At the Green Party national convention in Houston, Bernie Sanders may have been mentioned more often so far than the party's own presumptive nominee, Dr. Jill Stein.

The progressive third party has a rare opportunity to expand their reach by picking off disaffected supporters of the Vermont senator. The group had planned to have about 250 people at their quadrennial gathering, but organizers said in the past few weeks interest exploded and that now more than 500 people are expected.

Nick Vaidyanathan of Seattle joined the protest inside the Democratic National Convention on Wednesday night.
KUOW PHOTO/DAVID HYDE

Nick Vaidyanathan of Seattle helped shout down former CIA director Leon Panetta at the Democratic National Convention on Wednesday night – and he's not sorry about it.

There was no script for the protest Tuesday night by Bernie supporters, who walked out after Hillary Clinton's formal nomination and jammed the media center.
KUOW PHOTO/KATE WALTERS

If you compare the tone of the Republican convention with Bill Clinton's speech on Tuesday night and Michelle Obama's two nights ago, you could argue that the Democrats are more positive.

But that’s what you see on stage. These are giant theatrical productions.

Boos from Bernie Sanders supporters drowned out U.S. Rep. Marcia Fudge, the convention chair, when she mentioned Hillary Clinton on Monday.
KUOW photo/David Hyde

If you want to have the Hillary Clinton-Bernie Sanders divide explained in two sound bites, you could do worse than Jack Smith and Pamela Eakes.

State Rep. Noel Frame on giving Bernie supporters some space: "Frankly it's a little bit of a grieving process. And I think we need to understand and respect that."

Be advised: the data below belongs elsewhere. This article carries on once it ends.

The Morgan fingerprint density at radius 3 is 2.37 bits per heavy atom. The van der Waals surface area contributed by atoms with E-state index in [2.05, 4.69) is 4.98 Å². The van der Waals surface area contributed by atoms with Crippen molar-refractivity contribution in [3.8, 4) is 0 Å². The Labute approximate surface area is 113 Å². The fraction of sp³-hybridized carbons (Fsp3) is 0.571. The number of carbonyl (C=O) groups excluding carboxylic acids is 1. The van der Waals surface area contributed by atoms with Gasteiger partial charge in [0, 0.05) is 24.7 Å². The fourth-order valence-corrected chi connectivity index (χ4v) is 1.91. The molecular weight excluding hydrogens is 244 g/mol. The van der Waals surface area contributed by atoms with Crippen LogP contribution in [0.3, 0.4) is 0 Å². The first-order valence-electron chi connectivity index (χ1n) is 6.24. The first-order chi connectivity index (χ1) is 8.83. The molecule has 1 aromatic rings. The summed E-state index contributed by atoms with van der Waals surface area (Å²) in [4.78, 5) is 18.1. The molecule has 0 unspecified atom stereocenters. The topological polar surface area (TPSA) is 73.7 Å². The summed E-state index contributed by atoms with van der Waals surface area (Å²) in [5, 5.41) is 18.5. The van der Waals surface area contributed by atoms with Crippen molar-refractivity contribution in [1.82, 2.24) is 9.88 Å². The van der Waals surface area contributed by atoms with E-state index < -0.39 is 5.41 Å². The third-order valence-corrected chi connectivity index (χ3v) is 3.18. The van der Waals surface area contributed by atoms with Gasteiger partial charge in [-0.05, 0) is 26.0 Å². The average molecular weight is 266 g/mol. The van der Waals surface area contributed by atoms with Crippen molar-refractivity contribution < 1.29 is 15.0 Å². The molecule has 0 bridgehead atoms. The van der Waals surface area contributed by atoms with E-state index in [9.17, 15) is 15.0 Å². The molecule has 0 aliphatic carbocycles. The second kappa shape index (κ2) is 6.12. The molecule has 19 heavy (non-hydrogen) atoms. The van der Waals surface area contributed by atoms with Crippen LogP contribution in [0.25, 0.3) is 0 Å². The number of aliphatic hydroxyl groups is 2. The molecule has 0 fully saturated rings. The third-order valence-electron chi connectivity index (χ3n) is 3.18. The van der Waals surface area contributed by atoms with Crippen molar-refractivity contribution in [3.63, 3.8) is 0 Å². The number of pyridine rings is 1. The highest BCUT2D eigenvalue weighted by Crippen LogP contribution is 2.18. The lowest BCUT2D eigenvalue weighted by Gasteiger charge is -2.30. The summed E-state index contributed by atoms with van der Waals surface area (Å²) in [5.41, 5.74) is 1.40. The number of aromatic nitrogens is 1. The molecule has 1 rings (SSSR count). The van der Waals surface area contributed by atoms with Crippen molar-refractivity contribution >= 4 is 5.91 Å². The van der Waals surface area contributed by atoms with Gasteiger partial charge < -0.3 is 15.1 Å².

KUOW Photo/David Hyde

It was an all-star cast as the Democratic National Convention kicked off last night in Philadelphia.

Al Franken. Sarah Silverman. Cory Booker. Michelle Obama. Bernie Sanders.

And Washington state’s delegation heard their messages for Sanders’ supporters: Unite, and vote for Hillary Clinton.


Washington State Democratic Party chair Jaxon Ravens at a pre-convention event on July 24.
KUOW Photo/Kate Walters

Bill Radke talks with Washington State Democratic Party chair Jaxon Ravens about leaked DNC emails that many Bernie Sanders supporters say prove the party's primary contest was stacked against him.

Jonathan Tong, a school teacher from Kenmore, traveled to Philadelphia to protest outside the Democratic National Convention.
KUOW Photo/Kate Walters

Bill Radke speaks with KUOW's David Hyde about growing protests outside the Democratic Convention in Philadelphia. Radke also speaks with protester Jonathan Tong, a school teacher from Kenmore, Washington. 

The National Congress of American Indians invited four presidential candidates to its mid-year conference in Spokane this week. But only one addressed the Congress directly.